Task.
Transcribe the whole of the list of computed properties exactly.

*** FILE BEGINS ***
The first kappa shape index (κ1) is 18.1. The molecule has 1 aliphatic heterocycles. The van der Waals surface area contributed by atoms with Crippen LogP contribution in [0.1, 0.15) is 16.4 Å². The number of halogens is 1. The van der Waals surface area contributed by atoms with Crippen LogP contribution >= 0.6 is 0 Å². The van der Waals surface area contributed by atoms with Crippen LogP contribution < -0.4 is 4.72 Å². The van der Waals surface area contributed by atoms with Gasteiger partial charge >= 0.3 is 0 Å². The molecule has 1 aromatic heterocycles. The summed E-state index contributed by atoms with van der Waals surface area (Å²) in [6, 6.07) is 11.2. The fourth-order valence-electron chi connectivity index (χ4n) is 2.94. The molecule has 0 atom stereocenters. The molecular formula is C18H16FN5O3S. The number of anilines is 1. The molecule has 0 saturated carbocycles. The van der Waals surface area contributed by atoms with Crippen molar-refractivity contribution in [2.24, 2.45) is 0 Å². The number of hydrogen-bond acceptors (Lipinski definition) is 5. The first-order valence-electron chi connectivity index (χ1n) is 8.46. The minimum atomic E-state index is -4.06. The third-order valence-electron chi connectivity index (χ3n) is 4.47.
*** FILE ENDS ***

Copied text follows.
The first kappa shape index (κ1) is 18.1. The molecule has 1 aliphatic heterocycles. The van der Waals surface area contributed by atoms with Crippen LogP contribution in [0.1, 0.15) is 16.4 Å². The number of halogens is 1. The van der Waals surface area contributed by atoms with Crippen LogP contribution >= 0.6 is 0 Å². The van der Waals surface area contributed by atoms with Crippen LogP contribution < -0.4 is 4.72 Å². The van der Waals surface area contributed by atoms with Gasteiger partial charge >= 0.3 is 0 Å². The molecule has 1 aromatic heterocycles. The summed E-state index contributed by atoms with van der Waals surface area (Å²) in [6, 6.07) is 11.2. The fourth-order valence-electron chi connectivity index (χ4n) is 2.94. The molecule has 0 atom stereocenters. The molecular formula is C18H16FN5O3S. The number of anilines is 1. The molecule has 0 saturated carbocycles. The van der Waals surface area contributed by atoms with Crippen molar-refractivity contribution in [2.24, 2.45) is 0 Å². The number of hydrogen-bond acceptors (Lipinski definition) is 5. The first-order valence-electron chi connectivity index (χ1n) is 8.46. The minimum atomic E-state index is -4.06. The third-order valence-electron chi connectivity index (χ3n) is 4.47.